On 25 July, at the second public meeting held by the Inquiry before finalisation of its terms of reference, Moore-Bick faced further calls for his resignation, many residents saying that he did not represent them. In response, Moore-Bick said that he was qualified to lead the investigation, because in his 20 years as a judge, he had looked into "the sort of problems that have to be considered in relation to this fire." He promised that the inquiry would consider the deregulation of fire safety standards, as well as the multi-million pound refurbishment to Grenfell Tower. "We are going to investigate and find the facts in relation to the whole course of events," he said.[18][19]

Decided cases[edit]

See also[edit]


  1. ^ a b "Sir Martin James Moore-Bick". Burke's Peerage. Retrieved 27 March 2013.
  2. ^ a b c ‘MOORE-BICK, Rt Hon. Sir Martin (James)’, Who's Who 2017, A & C Black, an imprint of Bloomsbury Publishing plc, 2017; online edn, Oxford University Press, 2016 ; online edn, Nov 2016 accessed 29 June 2017
  3. ^ a b c "Grenfell fire: Retired judge to lead disaster inquiry". BBC News. 29 June 2017. Retrieved 29 June 2017.
  4. ^ a b "Sir Martin Moore-Bick | 20 Essex Street". 20 Essex Street Chambers. Retrieved 14 August 2017.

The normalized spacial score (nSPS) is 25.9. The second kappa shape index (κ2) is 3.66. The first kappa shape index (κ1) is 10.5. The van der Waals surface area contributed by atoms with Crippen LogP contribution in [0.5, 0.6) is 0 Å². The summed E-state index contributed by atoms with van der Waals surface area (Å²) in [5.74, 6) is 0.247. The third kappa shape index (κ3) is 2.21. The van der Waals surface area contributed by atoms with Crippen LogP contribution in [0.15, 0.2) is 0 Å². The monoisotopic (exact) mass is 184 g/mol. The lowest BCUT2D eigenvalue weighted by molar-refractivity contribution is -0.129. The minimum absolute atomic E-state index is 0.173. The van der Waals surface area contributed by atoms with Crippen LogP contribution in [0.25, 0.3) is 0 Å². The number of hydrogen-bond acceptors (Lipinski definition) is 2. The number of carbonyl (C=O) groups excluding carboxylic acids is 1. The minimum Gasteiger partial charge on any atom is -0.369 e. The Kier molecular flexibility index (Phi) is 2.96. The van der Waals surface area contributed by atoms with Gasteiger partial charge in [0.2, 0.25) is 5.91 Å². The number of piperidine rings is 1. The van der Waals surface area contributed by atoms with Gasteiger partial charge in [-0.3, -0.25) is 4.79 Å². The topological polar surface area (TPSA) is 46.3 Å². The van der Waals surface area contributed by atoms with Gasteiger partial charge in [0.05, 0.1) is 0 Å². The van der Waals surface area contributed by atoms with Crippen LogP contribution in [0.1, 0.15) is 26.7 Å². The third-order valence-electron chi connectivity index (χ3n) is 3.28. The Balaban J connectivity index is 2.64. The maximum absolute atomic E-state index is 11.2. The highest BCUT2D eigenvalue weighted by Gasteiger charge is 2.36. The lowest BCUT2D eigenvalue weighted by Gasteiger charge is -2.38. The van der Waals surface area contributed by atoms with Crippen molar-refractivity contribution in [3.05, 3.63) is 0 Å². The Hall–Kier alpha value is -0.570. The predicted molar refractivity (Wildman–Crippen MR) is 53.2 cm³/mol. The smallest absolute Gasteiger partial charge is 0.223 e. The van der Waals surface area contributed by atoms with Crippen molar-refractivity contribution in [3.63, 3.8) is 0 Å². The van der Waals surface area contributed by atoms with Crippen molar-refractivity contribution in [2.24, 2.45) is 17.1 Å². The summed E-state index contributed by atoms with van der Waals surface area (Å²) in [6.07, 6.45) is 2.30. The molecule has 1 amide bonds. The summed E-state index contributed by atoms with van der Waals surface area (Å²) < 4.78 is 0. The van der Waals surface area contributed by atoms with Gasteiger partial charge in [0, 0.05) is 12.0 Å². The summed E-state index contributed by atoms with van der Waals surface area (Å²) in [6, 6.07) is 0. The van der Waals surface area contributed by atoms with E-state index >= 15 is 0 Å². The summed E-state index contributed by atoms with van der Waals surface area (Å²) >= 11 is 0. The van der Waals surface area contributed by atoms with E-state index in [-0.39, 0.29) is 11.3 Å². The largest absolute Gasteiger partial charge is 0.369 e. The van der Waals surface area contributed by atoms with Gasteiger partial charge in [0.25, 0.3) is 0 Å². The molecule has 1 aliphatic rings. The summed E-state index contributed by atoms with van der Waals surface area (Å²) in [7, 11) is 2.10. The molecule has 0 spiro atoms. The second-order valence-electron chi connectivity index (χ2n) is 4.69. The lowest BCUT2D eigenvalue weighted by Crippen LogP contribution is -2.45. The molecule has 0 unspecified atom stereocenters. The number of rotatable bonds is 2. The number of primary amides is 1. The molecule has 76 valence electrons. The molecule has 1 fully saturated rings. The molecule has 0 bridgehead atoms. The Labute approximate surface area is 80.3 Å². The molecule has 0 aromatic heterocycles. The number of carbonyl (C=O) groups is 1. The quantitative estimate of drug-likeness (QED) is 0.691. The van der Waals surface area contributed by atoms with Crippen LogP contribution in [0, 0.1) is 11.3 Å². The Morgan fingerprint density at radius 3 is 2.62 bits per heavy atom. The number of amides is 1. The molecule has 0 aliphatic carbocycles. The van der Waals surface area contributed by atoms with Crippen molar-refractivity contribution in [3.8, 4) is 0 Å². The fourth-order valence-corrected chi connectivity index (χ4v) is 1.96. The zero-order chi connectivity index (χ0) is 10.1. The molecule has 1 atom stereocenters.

5. ^ "Appointment of Deputy Head of Civil Justice". Courts and Tribunals Judiciary. 9 January 2007. Archived from the original on 2 December 2013. Retrieved 29 June 2017 – via The National Archives.
  6. ^ "Appointment of new Deputy Head of Civil Justice". Courts and Tribunals Judiciary. 1 November 2012. Retrieved 29 March 2013.
  7. ^ "Appointment of Vice-President of the Court of Appeal (Civil): Moore-Bick". Courts and Tribunals Judiciary. 23 May 2014. Retrieved 23 January 2015.
  8. ^ "Court of Appeal: Retirement of Lord Justice Kay". Courts and Tribunals Judiciary. 1 October 2014. Retrieved 29 June 2017.
  9. ^ "Courts and Tribunals Judiciary | Appointment of the new Vice-President of the Court of Appeal (Civil)". Retrieved 28 June 2017.
  10. ^ Sam Lister, Jack Hardy. "Grenfell Tower fire: public inquiry to be led by retired Court of Appeal judge Sir Martin Moore-Bick". The Independent. Retrieved 28 June 2017.
  11. ^ Theresa May, Prime Minister (29 June 2017). "Grenfell Tower Fire: Written statement – HCWS18". Hansard. Retrieved 29 June 2017.
  12. ^ "Grenfell inquiry judge let council rehouse tenant 50 miles away". The Guardian. 29 June 2017. Retrieved 29 June 2017.
  13. ^ "Grenfell Tower fire: Senior Labour MPs fear judge chosen to lead the inquiry won't have confidence of survivors". The Independent. 29 June 2017. Retrieved 1 July 2017.
  14. ^ "Who is Sir Martin Moore-Bick, the Grenfell Tower inquiry judge?". The Daily Telegraph. 30 June 2017. Retrieved 1 July 2017.
  15. ^ "Controversial judge once accused of 'social cleansing' chosen to lead Grenfell Tower inquiry". Evening Standard. 29 June 2017. Retrieved 1 July 2017.
  16. ^ "Sir Martin Moore-Bick's Appointment As Grenfell Tower Investigation Head Sparks 'Alarm'". Huffington Post. 30 June 2017. Retrieved 1 July 2017.
  17. ^ "Grenfell fire: MP calls for inquiry chairman to quit". BBC online. 4 July 2017. Retrieved 4 July 2017.
  18. ^ "Grenfell Inquiry Judge Told To Resign By Angry Residents As Lack Of Diversity On Panel Is Challenged". Huffington Post. 26 July 2017. Retrieved 27 July 2017.
  19. ^ "Grenfell fire: Judge in second meeting with angry survivors". BBC online. 25 July 2017. Retrieved 27 July 2017.